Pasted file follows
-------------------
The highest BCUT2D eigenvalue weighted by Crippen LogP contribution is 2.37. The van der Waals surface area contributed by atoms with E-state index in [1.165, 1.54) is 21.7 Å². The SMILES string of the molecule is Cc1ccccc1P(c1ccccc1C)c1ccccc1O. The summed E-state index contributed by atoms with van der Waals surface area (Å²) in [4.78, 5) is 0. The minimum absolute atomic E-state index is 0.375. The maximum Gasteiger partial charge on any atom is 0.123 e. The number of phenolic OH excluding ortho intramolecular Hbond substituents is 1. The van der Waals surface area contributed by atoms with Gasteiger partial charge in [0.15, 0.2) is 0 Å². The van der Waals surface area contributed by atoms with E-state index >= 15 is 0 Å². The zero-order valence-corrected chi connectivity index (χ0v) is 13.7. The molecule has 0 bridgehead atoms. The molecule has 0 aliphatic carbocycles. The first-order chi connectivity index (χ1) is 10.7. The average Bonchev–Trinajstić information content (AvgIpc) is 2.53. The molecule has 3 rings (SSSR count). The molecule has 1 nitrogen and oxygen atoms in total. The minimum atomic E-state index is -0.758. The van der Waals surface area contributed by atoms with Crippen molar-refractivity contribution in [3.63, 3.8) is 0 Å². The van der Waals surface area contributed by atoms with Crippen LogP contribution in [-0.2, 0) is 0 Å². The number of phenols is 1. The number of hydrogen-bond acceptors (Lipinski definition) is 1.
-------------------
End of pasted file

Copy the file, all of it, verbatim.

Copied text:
The highest BCUT2D eigenvalue weighted by Crippen LogP contribution is 2.37. The van der Waals surface area contributed by atoms with E-state index in [1.165, 1.54) is 21.7 Å². The SMILES string of the molecule is Cc1ccccc1P(c1ccccc1C)c1ccccc1O. The summed E-state index contributed by atoms with van der Waals surface area (Å²) in [4.78, 5) is 0. The minimum absolute atomic E-state index is 0.375. The maximum Gasteiger partial charge on any atom is 0.123 e. The number of phenolic OH excluding ortho intramolecular Hbond substituents is 1. The van der Waals surface area contributed by atoms with Gasteiger partial charge in [0.15, 0.2) is 0 Å². The van der Waals surface area contributed by atoms with E-state index >= 15 is 0 Å². The zero-order valence-corrected chi connectivity index (χ0v) is 13.7. The molecule has 0 bridgehead atoms. The molecule has 0 aliphatic carbocycles. The first-order chi connectivity index (χ1) is 10.7. The average Bonchev–Trinajstić information content (AvgIpc) is 2.53. The molecule has 3 rings (SSSR count). The molecule has 1 nitrogen and oxygen atoms in total. The minimum atomic E-state index is -0.758. The van der Waals surface area contributed by atoms with Crippen molar-refractivity contribution in [3.63, 3.8) is 0 Å². The van der Waals surface area contributed by atoms with Crippen LogP contribution in [-0.2, 0) is 0 Å². The number of phenols is 1. The number of hydrogen-bond acceptors (Lipinski definition) is 1.